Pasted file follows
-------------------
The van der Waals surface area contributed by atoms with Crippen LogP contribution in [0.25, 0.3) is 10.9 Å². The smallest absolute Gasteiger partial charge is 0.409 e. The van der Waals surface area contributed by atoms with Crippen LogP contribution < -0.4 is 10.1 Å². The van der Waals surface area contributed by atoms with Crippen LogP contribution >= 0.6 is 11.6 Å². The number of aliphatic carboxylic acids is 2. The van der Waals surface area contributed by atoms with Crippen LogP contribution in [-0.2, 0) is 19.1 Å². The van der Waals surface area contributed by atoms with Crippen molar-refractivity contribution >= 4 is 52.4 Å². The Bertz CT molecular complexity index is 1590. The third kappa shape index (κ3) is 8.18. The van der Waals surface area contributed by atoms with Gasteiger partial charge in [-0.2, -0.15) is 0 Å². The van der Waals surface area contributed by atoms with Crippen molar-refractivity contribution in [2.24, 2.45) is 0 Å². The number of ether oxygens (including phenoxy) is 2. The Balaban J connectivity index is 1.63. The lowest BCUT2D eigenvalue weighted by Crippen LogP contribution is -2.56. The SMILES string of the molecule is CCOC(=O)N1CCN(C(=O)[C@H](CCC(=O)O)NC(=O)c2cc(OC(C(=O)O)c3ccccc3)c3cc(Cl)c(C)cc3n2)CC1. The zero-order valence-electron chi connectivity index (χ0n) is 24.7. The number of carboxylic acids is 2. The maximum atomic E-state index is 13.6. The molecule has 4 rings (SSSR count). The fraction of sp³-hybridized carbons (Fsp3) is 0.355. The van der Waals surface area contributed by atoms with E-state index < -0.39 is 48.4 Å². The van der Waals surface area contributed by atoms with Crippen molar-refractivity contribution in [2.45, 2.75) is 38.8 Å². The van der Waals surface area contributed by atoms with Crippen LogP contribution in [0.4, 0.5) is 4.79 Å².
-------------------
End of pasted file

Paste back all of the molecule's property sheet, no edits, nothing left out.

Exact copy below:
The van der Waals surface area contributed by atoms with Crippen LogP contribution in [0.25, 0.3) is 10.9 Å². The smallest absolute Gasteiger partial charge is 0.409 e. The van der Waals surface area contributed by atoms with Crippen LogP contribution < -0.4 is 10.1 Å². The van der Waals surface area contributed by atoms with Crippen LogP contribution >= 0.6 is 11.6 Å². The number of aliphatic carboxylic acids is 2. The van der Waals surface area contributed by atoms with Crippen LogP contribution in [-0.2, 0) is 19.1 Å². The van der Waals surface area contributed by atoms with Crippen molar-refractivity contribution >= 4 is 52.4 Å². The Bertz CT molecular complexity index is 1590. The third kappa shape index (κ3) is 8.18. The van der Waals surface area contributed by atoms with Gasteiger partial charge in [-0.2, -0.15) is 0 Å². The van der Waals surface area contributed by atoms with Crippen molar-refractivity contribution in [2.24, 2.45) is 0 Å². The number of ether oxygens (including phenoxy) is 2. The Balaban J connectivity index is 1.63. The lowest BCUT2D eigenvalue weighted by Crippen LogP contribution is -2.56. The SMILES string of the molecule is CCOC(=O)N1CCN(C(=O)[C@H](CCC(=O)O)NC(=O)c2cc(OC(C(=O)O)c3ccccc3)c3cc(Cl)c(C)cc3n2)CC1. The zero-order valence-electron chi connectivity index (χ0n) is 24.7. The number of carboxylic acids is 2. The maximum atomic E-state index is 13.6. The molecule has 4 rings (SSSR count). The fraction of sp³-hybridized carbons (Fsp3) is 0.355. The van der Waals surface area contributed by atoms with E-state index < -0.39 is 48.4 Å². The van der Waals surface area contributed by atoms with Crippen molar-refractivity contribution in [2.45, 2.75) is 38.8 Å². The van der Waals surface area contributed by atoms with Crippen LogP contribution in [0.4, 0.5) is 4.79 Å².